Parkinson’s is a chronic and progressive neurological disease that affects nerve cells in the area of the brain which produces dopamine, a chemical which transmits signals between areas of the brain. When functioning smoothly they help in coordinating balanced muscle movement. This disease, however, causes neurons to die, leading to a reduction of dopamine in the brain. The basal ganglia are responsible for organizing movement commands from other parts of the brain and this is where the lack of dopamine causes the symptoms of Parkinson’s to occur.
What are the symptoms of Parkinson’s?
The symptoms of Parkinson’s are varied such as:
- Shaking of hand and foot
- Slow movement
- Stiffness of limbs
- Balance and coordination problems
- Midlife Obesity
- Decreased facial expressions
- Speech changes
- Sleeping problems
Parkinson’s disease diagnosis:
While symptoms can be different for each patient, over 25% of patients are misdiagnosed when it comes to Parkinson’s. Parkinson’s disease diagnosis is difficult. Currently, there are no blood or laboratory tests available to help in Parkinson’s disease diagnosis. A CT and MRI will be used to rule out other disorders that cause similar symptoms. A detailed neurologic history will be taken. This interrogation will include questions about the patient’s symptoms, medications, and exposure to toxins. A doctor may need to observe the patient over time in order to recognize signs of tremor and rigidity. Only then can a doctor be ascertaining of a Parkinson’s disease diagnosis.
Parkinson’s disease treatment:
Parkinson’s does not have a permanent cure. There are medications and even surgeries to help in Parkinson’s disease treatment.
- There are powerful medications available to reduce the symptoms, one such medication for Parkinson’s disease treatment is levodopa. It is often used to prevent some symptoms of Parkinson’s. Newer medications such as dopamine agonists have shown significantly lower results of dyskinesias (involuntary movement). These drugs take the role of dopamine in the brain and work by stimulating certain parts of the brain and nervous system.
- The second class of medication used for Parkinson’s disease treatment is called COMT inhibitors because they block an enzyme that breaks down levodopa and dopamine.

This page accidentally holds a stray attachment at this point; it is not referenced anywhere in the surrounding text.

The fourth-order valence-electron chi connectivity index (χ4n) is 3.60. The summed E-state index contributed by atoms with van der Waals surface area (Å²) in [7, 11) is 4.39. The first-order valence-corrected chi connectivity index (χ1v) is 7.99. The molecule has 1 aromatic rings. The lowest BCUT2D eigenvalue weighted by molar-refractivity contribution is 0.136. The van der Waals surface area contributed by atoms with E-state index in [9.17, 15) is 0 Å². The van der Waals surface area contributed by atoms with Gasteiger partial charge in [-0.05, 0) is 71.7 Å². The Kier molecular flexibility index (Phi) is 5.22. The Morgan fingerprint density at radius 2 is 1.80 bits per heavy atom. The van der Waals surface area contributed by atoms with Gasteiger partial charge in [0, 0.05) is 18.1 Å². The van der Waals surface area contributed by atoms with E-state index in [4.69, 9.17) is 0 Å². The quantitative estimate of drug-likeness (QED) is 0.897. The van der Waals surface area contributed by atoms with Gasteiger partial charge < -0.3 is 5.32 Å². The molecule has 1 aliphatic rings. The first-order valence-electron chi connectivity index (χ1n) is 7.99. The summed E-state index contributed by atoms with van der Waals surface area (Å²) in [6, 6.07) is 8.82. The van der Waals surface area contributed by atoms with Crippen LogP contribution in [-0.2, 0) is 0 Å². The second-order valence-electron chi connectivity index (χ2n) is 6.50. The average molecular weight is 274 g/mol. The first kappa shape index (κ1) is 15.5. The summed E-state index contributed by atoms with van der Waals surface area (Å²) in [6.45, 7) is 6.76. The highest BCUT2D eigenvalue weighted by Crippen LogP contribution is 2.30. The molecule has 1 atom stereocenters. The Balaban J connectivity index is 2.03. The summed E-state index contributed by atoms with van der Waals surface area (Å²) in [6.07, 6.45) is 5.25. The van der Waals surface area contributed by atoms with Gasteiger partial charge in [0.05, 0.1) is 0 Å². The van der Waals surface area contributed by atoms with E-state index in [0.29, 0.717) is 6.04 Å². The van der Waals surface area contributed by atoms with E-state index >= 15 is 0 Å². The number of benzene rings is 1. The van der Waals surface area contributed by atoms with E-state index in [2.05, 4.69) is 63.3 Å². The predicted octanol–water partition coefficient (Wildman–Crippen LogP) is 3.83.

- Deep brain stimulation:
This is one type of Parkinson’s disease treatment. In this procedure, doctors place a wire deep inside a specific spot in the brain, depending on the symptoms that need treatment.
- Surgeries to place dopamine cells:
In the early stages, yet another form of Parkinson’s disease treatment is to place stem cells that make dopamine into the brain to help treat people with Parkinson’s, instead of gulping medicine.
Some more forms of Parkinson’s disease treatment are to manage the disorders rather than the causes.
Physical therapy can help in Parkinson’s disease treatment as it can help compensate for the changes brought about by the condition. These compensatory treatments include learning about new movement techniques, strategies, and equipment. A physical therapist can teach you exercises to strengthen and loosen muscles. The goal of physical therapy is to improve your independence and quality of life by improving movement and function and relieving pain.
Physical therapy can help with:
- Balance problems
- Lack of coordination
Occupational therapy can help in Parkinson’s disease treatment by helping the patients lead a socially active life. It provides assessment, treatment, and recommendations in the following areas:
- Arm and hand therapy
- Handwriting aids
- Leisure skill development
- Manual or electric wheelchair use
- Bathtub and toilet equipment use
- Dressing and grooming aids
- Eating and dinnerware adaptations
- Computer modifications
- Cooking and homemaking adaptations
It is very essential to keep up a daily exercise regime and to stay socially active. This may be how one can get better with Parkinson’s disease treatment. For additional information and rehabilitation services explore https://apokosrehab.com/ .